“Please take back out every Oxford comma,” a journalistic-minded author of mine once said. I began my editing career using Associated Press (AP) Style, so I understood his suggestion, but the house style at my current company mandated the use of the serial comma. We had a short, spirited, and (thankfully) respectful debate about it, and ultimately house style prevailed. I convinced the author that the meaning in his writing remained unchanged and using a serial comma accomplished something important to the company—it maintained consistency throughout their titles.
So you’ve written a novel. You’ve done a couple of drafts, and you feel good enough about it to ask a few people to take a look. Choose carefully; you need constructive feedback, not unconditional love. You won’t get it from the person who’s kept all your precious papers since you were four, and you won’t get it from your soul mate. Your trusted readers are business casual: friendly, but there for a reason.
The first read is mostly for characters and story—the who, what, and why. Your trusted readers tell you what was great about the book and what wasn’t so great. They ask for clarification and comment on that thing that happens in chapter four that maybe could happen sooner, or not at all. You grit your teeth, smile, and revise.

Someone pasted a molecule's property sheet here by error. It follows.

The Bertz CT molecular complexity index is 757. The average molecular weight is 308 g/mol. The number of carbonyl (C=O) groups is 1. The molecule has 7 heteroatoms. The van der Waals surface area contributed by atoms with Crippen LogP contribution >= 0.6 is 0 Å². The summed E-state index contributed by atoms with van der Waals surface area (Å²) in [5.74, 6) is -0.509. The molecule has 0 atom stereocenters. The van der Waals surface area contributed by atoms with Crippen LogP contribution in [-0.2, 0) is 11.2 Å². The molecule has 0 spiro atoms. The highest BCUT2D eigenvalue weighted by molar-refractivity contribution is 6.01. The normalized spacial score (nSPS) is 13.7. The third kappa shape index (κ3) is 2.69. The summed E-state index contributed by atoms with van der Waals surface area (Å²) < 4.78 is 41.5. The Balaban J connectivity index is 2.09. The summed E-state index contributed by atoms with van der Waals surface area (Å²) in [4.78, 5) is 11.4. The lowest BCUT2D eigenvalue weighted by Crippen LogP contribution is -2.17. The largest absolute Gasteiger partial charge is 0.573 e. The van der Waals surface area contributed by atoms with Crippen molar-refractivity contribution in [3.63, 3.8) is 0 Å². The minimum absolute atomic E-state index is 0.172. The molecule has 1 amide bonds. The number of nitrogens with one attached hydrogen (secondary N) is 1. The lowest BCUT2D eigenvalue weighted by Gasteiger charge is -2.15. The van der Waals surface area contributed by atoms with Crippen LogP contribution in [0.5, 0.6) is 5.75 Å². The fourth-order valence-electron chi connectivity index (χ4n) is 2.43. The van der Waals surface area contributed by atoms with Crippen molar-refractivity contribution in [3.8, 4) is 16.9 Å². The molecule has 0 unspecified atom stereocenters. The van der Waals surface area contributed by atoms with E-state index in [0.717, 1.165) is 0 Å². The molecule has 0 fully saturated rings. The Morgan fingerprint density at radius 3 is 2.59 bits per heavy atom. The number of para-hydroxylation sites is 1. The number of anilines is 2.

After almost three terms as the editorial assistant for Ooligan Press, I have become accustomed to the compulsory blank stare that results from hearing the term “light copyedit” when discussing blog posts and the importance of maintaining an author’s voice and intent. For some floaters, or volunteer editors, this glazed-over expression is a sign of […]
Fall term has arrived and has brought with it students new to Ooligan Press, students new to the book publishing program, and students new to The Ocean in My Ears team. Joining our team this term we have the talented Brianne Robinson, who is not new to Ooligan but is new to our team, along […]
After being selected as the new editorial assistant, I was both elated to have a larger role in Ooligan Press and apprehensive of the mistakes that lie ahead. And while I am still thrilled to be an editor, I can’t seem to rid myself of the ever-present anxiety and fear. They’re like that relative you […]
As you all know, Write to Publish 2016 has officially ended. We’re basically done with the wrap-up, too, sending out the thank-you letters, updating the manual, and making sure the thousands of emails and spreadsheets are organized for the Write to Publish 2017 team. It’ll be an amazing feeling when it’s all completely finished. One […]